This Brain Pickings article reminds me how much I love Rainer Maria Rilke. Not only for his formal works, with their distinct rhythms and striking imagery, but also his deep and still timely thoughts on creativity. I read Letters To A Young Poet when I was first learning the ways of my own creative life. It’s different for everyone, but Rilke’s wisdom is timeless and universal.

I struggled to make my way through a maze of combined exhilaration and self doubt, and found the passage quoted here about patience and “ripening like the tree which does not force its sap” more helpful, comforting, and reassuring than anything I’d encountered in the modern world. I have to think. Written words rarely come, until I’ve thought long enough. Sometimes it’s a conscious thinking process, but often it’s spontaneous and lives in the back of my head until it’s ready to become fiction. Poems are different. They tend to burst forth and free, before I even know I’ll be writing a poem. Fiction stays inside my brain, quietly building and forming, and then when it’s ready it commences to be written. This is my way, but when it first started to develop it felt weird and wrong. As if there was a way the words were supposed to come out and I had never been given the key to that way. 

It took me a long time to understand that writers I’d read about had their process and it was perfectly alright that mine was different. As I read Rilke’s letters to that enviable young poet, I felt a calm settle over me. I began to understand that finding and accepting my own, individual creative path would be the start of something wonderful. And it was. Once I became one with Rilke’s concept of the nature and exquisite timing of a tree, its indelible patience and unknowing wisdom, writing became a joy that has sustained me ever since.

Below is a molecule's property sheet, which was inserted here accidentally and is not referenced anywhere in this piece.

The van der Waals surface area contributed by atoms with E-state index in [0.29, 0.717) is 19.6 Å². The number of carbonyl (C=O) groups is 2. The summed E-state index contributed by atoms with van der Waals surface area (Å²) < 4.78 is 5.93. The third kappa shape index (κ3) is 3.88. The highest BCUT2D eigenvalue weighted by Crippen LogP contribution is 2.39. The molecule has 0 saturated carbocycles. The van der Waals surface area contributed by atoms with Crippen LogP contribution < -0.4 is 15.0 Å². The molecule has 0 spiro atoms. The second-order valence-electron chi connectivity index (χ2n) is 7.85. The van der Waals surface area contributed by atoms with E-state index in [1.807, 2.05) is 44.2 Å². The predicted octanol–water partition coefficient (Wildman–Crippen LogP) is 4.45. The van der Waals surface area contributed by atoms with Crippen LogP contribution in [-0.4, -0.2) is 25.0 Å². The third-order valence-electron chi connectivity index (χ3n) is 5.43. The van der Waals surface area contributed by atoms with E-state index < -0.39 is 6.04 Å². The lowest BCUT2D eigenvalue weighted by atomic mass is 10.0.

Through those letters to Franz Xaver Kappus, Rainer Maria Rilke became my mentor across time. In answer to the ubiquitous question about what one would wish to do if time travel were possible, I always think traveling to sun dappled, long ago Paris to sit beside Rilke in Rodin’s garden, absorbing the glorious light of his thoughtful words, would be a glimmering treasure captured by time itself. If only….

Until time travel becomes reality, his letters will suffice.